I was talking with a friend some weeks back and said “for all the talk the church does about grace and forgiveness, there seems to be very little offered.” My comment came after many people called for pastors and church leaders caught in the Ashley Madison hack to be removed from their positions (some even calling for them to be removed from church membership). This struck me as so odd. I recalled Peter denying he even knew Jesus and yet Jesus never once thought about stripping his Apostleship.
The overtone of responses by many Christians to this event left me wondering what our communities and religious skeptics thought of us when we decided it was a good idea to shoot our wounded. Fast forward to one of the first conversations I had with my new friend in St. Louis. I asked him why he was no longer in vocational ministry. He offered several reasons but included in his answer that he has been less than excited by the lack of grace and forgiveness in the local church.
Some say Christians, and the church, are out of touch and “behind the times” regarding sexuality and marriage. They want us to “get with the program” and accept homosexual behavior and marriage redefinition.
While some have acquiesced to the demands of those seeking to redefine marriage by voicing their acceptance for homosexual behavior and marriage redefinition, that is no longer good enough. The demand now is that Christians and churches support, affirm, and cheerfully endorse such behavior. The idea of tolerance, once a pillar of the LGBT movement, has been demolished, replaced by verbal affirmation and celebration.
These demands are being made by people who believe it’s no big deal for the church to simply change centuries of doctrinal convictions. Furthermore, they would have us reject the plain text teaching of the Bible in favor of their culturally imposed position. Is such change even possible?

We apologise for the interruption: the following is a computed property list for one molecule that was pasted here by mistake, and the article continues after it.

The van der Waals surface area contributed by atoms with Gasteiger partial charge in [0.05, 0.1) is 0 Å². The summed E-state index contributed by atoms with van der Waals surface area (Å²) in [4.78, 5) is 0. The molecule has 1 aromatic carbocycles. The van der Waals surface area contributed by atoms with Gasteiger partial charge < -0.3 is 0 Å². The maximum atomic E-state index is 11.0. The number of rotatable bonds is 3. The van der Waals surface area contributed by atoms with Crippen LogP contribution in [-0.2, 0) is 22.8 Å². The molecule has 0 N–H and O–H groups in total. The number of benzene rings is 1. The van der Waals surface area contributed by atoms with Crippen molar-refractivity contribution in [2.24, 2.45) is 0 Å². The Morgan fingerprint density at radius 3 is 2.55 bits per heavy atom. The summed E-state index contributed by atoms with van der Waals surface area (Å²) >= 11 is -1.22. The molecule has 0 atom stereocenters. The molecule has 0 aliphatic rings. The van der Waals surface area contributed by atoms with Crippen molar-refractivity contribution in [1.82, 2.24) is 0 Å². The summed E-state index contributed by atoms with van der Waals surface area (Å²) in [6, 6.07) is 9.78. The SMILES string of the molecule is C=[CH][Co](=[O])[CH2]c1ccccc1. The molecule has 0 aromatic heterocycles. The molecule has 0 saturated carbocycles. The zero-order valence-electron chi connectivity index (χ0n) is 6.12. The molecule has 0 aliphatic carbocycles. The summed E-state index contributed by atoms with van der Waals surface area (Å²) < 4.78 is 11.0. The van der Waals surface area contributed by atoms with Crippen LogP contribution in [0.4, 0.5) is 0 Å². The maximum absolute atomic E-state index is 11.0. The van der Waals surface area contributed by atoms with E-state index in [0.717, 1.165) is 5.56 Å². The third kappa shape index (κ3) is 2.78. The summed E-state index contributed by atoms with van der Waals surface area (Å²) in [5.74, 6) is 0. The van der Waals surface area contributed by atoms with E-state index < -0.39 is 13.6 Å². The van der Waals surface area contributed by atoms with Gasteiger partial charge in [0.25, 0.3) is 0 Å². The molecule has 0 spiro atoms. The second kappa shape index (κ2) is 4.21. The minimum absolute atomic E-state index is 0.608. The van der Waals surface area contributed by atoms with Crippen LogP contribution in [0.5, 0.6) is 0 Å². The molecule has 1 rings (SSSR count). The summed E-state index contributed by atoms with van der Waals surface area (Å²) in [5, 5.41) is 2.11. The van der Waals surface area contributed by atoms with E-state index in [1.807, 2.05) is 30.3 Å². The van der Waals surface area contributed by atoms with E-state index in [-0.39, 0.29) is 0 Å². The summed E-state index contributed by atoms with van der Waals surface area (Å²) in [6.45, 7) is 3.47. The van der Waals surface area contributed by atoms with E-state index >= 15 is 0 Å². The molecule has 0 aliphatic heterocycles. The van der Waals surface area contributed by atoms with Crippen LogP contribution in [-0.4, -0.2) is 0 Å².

It seems that with each new attack on marriage by those seeking to redefine it Christians resolve all the more to stand for the true, traditional definition and image of marriage that has been foundational throughout civilization for centuries.
This fact draws the ire of activists that can’t understand why Christians are being so stubborn and resistant to change. After all, at times in history Christians have changed their position on issues that were controversial in culture (think slavery). And even issues that are not contentious in society have been debated by Christians (think alcohol). So if Christians have changed their views on various issues at times, why won’t they change their view on marriage?
A recent article ponders this very question:
Over the last few years I have sought to become a student of church health and growth. I grew up in churches that were of varying sizes and was always struck by the differences. What exactly makes a church grow? Why do some churches grow strong and healthy while others seem to limp along barely surviving?
The answers to those questions are vital to the health, growth, and longevity of the church.
In my search to understand the difference between a growing, healthy church and a declining church I read a lot. I make it a point to read the research and studies of church health and growth experts. In reading so much I have noticed trends among the experts regarding what it takes to reach younger generations and have a growing, healthy church. Let me share a couple of those trends with you.
I’m just looking at three of the most recent articles I’ve come across relating to church health and growth. But in each of these three articles several consistent trends appear to contribute to the decline and death of the church.